Monday, November 28, 2016

Why Survival Requires Community

Many preppers, survivalists, and even religious folks are looking to form communities to foster their prospects for long-term survival. This may mean building an intentional community from scratch, or simply creating a community of like-minded friends and neighbors for mutual assistance. This is a great idea. However, I still find some resistance to the idea of community by those folks who seem to favor the lone-wolf or small, isolated family retreat modes of survival. In this article, I want to explain why I think forming or creating a larger community is the better path to survival.

The first reason is that humans are social creatures. We are designed (by God or evolution, depending on your worldview) to need interaction with other people. This is why solitary confinement is considered such a severe form of punishment. We suffer mentally and emotionally when we are cut off from other people. Loneliness, depression, and mental illness will result from long periods of isolation, whether as individuals or even in very small groups.

The second reason is the fact of physical limitations. We get tired. We get sleepy. We can typically only do one task at a time. Some tasks require more than one person. And there are time factors to consider. Security, for instance, will require full attention. You are not going to be able to pull security duty AND work in the garden or do other chores at the same time. You are not going to be able to pull 12-hour security shifts for any length of time. Try to do so, and you will become tired, distracted and ineffective. (I'll do a future article in which I'll posit that an absolute minimum requirement for a survival community is at least six healthy adults, probably more.)

The third reason is limited skill sets. A truly self-reliant survival group will need a large variety of skills sets. Yet, we all have a limited number of skills as individuals. Remember, there will be no outside help of any kind - no fire departments, EMTs, police departments, hospitals, grocery stores, pharmacies, tailors, electricians, plumbers, mechanics, or repairmen of any kind, except for that which we have within our community. We will have to provide for all our needs ourselves. Of course, we should all work towards becoming as self-reliant as possible, but no one person, no one family, will ever be able to truly do it all.

The fourth reason is safety in numbers.  The idea many have is that a family in an isolated rural area will survive by hiding. But reality tells us something different. Fernando Aguirre in his book,  The Modern Survival Manual, writes about the experience during the economic collapse in Argentina during the early 2000s. Far from being safe, small isolated farms were actually hunted down and targeted by well-armed gangs. This experience has been mirrored in other historical, real world examples, such as during the Bosnia War in the 1990s.  A small retreat with only two or three adults to provide security will be an extremely tempting and easy target for large, well armed groups during a collapse in the USA. No, I wouldn't want to live in a large urban center, but small retreats aren't safe either.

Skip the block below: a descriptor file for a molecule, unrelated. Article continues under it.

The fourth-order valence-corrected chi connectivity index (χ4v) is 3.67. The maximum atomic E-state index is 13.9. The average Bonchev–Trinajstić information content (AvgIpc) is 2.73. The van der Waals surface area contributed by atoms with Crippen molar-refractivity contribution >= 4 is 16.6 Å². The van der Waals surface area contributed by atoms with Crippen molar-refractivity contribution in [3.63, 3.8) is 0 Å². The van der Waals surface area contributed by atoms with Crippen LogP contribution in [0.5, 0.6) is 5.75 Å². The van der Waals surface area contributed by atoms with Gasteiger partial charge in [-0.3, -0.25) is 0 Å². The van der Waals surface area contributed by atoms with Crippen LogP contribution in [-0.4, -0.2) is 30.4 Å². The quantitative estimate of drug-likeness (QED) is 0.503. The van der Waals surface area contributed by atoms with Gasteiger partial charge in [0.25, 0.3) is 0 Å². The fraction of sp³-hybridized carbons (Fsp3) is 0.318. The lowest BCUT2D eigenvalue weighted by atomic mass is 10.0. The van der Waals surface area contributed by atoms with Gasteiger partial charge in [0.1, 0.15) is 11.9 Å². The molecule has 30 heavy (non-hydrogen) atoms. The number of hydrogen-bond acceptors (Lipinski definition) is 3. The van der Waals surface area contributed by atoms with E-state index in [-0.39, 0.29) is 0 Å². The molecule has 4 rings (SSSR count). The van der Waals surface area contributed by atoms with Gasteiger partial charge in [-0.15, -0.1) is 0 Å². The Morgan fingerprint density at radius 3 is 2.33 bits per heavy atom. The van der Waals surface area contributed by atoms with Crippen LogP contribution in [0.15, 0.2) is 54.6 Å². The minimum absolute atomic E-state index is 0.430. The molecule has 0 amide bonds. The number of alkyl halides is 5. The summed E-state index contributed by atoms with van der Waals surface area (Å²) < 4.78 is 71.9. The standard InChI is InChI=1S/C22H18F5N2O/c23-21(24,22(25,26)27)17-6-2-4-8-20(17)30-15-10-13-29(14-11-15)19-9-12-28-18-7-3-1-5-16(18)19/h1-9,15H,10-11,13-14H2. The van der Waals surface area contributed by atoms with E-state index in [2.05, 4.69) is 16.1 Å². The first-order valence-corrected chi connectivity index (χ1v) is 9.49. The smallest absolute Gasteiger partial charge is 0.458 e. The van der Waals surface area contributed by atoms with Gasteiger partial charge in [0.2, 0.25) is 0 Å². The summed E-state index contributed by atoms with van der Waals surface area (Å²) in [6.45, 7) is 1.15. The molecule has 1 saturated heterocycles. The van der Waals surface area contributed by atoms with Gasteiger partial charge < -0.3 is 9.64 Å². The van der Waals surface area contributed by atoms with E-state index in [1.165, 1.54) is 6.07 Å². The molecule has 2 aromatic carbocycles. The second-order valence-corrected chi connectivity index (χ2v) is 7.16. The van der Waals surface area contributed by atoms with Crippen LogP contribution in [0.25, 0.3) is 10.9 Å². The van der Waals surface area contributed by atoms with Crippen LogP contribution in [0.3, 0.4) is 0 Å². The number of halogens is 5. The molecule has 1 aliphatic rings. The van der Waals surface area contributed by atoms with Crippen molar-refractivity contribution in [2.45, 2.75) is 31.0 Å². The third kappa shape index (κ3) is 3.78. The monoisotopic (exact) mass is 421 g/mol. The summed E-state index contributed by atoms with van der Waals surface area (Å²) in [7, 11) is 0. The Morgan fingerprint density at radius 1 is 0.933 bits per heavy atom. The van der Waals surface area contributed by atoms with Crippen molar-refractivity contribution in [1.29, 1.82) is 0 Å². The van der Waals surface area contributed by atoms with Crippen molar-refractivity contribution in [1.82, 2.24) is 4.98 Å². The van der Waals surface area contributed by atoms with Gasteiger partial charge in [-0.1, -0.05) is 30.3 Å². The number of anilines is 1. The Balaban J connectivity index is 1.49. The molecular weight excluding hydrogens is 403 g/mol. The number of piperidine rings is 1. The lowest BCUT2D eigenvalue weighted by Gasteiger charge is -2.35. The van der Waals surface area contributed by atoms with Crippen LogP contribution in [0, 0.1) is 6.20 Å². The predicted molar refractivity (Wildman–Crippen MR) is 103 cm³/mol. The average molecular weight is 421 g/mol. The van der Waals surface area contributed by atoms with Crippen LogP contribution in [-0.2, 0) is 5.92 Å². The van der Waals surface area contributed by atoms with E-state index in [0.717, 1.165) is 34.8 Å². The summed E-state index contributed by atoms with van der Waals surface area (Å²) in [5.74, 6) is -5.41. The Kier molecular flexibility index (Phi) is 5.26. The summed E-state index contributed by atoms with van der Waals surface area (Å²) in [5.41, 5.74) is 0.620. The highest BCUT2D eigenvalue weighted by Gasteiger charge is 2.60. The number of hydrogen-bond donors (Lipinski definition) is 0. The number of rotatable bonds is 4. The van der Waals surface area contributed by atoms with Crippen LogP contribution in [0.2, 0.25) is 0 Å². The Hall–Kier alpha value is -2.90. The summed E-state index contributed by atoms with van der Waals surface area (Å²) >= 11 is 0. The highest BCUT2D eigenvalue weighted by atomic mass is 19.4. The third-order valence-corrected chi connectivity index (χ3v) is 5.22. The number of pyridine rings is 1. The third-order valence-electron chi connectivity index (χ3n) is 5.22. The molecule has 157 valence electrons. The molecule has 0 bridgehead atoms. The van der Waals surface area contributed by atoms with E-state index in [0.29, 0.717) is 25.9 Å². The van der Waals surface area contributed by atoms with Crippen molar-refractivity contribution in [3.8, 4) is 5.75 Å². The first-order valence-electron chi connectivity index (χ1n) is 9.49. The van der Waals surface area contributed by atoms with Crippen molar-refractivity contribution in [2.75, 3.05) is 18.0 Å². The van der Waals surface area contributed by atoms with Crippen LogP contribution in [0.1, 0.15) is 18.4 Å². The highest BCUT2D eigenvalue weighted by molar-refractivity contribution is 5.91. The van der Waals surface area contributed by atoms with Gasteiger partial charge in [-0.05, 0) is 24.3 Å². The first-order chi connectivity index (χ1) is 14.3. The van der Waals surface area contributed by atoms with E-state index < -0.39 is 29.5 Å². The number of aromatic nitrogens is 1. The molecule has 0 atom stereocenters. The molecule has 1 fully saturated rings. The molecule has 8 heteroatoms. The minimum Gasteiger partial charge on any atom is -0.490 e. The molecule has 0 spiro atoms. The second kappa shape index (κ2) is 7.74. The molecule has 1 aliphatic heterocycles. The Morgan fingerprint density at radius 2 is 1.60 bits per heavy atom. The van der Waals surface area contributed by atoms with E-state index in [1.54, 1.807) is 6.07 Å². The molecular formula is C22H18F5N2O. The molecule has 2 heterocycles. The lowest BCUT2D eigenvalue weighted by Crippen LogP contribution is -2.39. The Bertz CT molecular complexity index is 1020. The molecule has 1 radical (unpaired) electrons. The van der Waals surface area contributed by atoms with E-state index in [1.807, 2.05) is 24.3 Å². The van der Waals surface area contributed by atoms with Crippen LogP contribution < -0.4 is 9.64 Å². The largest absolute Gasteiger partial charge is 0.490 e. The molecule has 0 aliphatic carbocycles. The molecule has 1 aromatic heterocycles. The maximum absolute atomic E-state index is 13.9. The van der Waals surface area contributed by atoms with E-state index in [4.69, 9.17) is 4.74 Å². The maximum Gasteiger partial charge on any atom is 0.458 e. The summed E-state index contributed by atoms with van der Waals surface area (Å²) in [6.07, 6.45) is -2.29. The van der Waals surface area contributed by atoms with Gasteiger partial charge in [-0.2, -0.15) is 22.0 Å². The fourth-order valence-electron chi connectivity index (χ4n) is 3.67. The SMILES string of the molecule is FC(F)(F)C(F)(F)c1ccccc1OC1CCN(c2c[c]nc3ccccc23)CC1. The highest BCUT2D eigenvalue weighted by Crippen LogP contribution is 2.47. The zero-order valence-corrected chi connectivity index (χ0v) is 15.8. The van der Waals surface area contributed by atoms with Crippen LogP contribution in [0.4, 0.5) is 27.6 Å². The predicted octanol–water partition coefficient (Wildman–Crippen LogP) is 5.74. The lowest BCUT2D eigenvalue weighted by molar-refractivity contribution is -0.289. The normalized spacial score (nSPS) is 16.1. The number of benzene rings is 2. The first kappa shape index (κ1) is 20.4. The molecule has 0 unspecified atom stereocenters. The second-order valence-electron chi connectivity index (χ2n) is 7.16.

This is the second in a series of articles on Community. The first article in the series is Building Community - Evaluating Potential Members. Additional articles will be posted in coming weeks.

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Looking for Christmas gift ideas for the Outdoorsmen on your list? May I suggest two books by Willie Robertson of Duck Dynasty: The American Fisherman: How Our Nation's Anglers Founded, Fed, Financed, and Forever Shaped the U.S.A. and his earlier book American Hunter: How Legendary Hunters Shaped America. Purchases made through these links help finance this website. Thank You.

Monday, November 21, 2016

Survival 101: Stockpiling as a Preparedness Strategy

In my article, A quick, no frills, down & dirty guide to preparing for the End, the first step I suggest is to "stock up on food, water, cleaning & hygiene supplies, first aid supplies, medicine & medical supplies, flashlights, radios, batteries, tools, sturdy clothes & shoes, etc."

Storing food and supplies is a hedge against inflation, economic chaos, disruptions in the supply chain and the modern just-in-time inventory & distribution system. It also a safety issue, making it less likely you will have to venture to the market to buy needed goods during dangerous times (bad weather, civil unrest, violence). 

A disruption in the supply chain for food and other goods will mean the shelves at Wal-mart, Target, Lowe's, Home Depot, and your local grocery, hardware, and clothing stores will quickly be emptied. Depending on the cause of the disruption, those shelves may not be re-stocked for months, if ever. Stock up now for an extended period of time in which you will not be able to buy what you need.  

My recommendation: As soon as possible, acquire at least two weeks worth of food & supplies, then work towards building a month's stockpile, then six months, then a year, then two years worth of food and supplies.

You'll avoid the affects of hyperinflation (at least while your supplies hold out) and you will be spared any shortages that may occur.  Food, water and medicine are the obvious choices to stockpile, but just about anything can be stocked up on.


Cleaning supplies, first aid supplies, batteries, clothing and shoes, as well as personal hygiene products such as toothpaste, razors, soap, shampoo, and deodorant are other good choices to stock up on. You might even want to get your next set of tires now instead of during an environment of hyperinflation and shortages.